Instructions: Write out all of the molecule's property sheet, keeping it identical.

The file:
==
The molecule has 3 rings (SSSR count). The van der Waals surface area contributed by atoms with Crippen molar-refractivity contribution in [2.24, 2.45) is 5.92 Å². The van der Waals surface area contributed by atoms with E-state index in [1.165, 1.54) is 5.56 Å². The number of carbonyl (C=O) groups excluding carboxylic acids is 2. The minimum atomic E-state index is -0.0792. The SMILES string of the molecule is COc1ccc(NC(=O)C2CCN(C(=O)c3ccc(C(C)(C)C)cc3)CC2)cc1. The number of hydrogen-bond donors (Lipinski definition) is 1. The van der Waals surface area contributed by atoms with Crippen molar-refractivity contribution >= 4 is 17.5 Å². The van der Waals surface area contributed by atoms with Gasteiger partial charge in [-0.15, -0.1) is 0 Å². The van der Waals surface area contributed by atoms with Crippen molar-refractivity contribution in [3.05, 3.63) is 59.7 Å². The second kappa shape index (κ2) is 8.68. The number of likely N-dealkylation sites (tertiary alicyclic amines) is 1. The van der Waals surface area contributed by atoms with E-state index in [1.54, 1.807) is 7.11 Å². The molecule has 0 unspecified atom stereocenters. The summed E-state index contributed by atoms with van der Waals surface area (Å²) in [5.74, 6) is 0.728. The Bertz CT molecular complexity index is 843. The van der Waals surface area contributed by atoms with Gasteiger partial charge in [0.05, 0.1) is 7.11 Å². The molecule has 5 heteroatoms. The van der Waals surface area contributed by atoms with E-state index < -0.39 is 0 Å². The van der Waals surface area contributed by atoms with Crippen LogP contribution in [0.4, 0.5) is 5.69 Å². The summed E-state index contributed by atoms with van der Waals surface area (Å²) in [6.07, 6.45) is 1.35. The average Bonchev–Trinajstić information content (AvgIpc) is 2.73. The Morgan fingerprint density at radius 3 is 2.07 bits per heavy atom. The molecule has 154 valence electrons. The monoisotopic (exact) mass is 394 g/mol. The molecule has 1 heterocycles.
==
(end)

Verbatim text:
The molecule has 3 rings (SSSR count). The van der Waals surface area contributed by atoms with Crippen molar-refractivity contribution in [2.24, 2.45) is 5.92 Å². The van der Waals surface area contributed by atoms with E-state index in [1.165, 1.54) is 5.56 Å². The number of carbonyl (C=O) groups excluding carboxylic acids is 2. The minimum atomic E-state index is -0.0792. The SMILES string of the molecule is COc1ccc(NC(=O)C2CCN(C(=O)c3ccc(C(C)(C)C)cc3)CC2)cc1. The number of hydrogen-bond donors (Lipinski definition) is 1. The van der Waals surface area contributed by atoms with Crippen molar-refractivity contribution >= 4 is 17.5 Å². The van der Waals surface area contributed by atoms with Gasteiger partial charge in [-0.15, -0.1) is 0 Å². The van der Waals surface area contributed by atoms with Crippen molar-refractivity contribution in [3.05, 3.63) is 59.7 Å². The second kappa shape index (κ2) is 8.68. The number of likely N-dealkylation sites (tertiary alicyclic amines) is 1. The van der Waals surface area contributed by atoms with E-state index in [1.54, 1.807) is 7.11 Å². The molecule has 0 unspecified atom stereocenters. The summed E-state index contributed by atoms with van der Waals surface area (Å²) in [5.74, 6) is 0.728. The Bertz CT molecular complexity index is 843. The van der Waals surface area contributed by atoms with Gasteiger partial charge in [0.05, 0.1) is 7.11 Å². The molecule has 5 heteroatoms. The van der Waals surface area contributed by atoms with E-state index < -0.39 is 0 Å². The van der Waals surface area contributed by atoms with Crippen LogP contribution in [0.4, 0.5) is 5.69 Å². The summed E-state index contributed by atoms with van der Waals surface area (Å²) in [6.07, 6.45) is 1.35. The average Bonchev–Trinajstić information content (AvgIpc) is 2.73. The Morgan fingerprint density at radius 3 is 2.07 bits per heavy atom. The molecule has 154 valence electrons. The monoisotopic (exact) mass is 394 g/mol. The molecule has 1 heterocycles.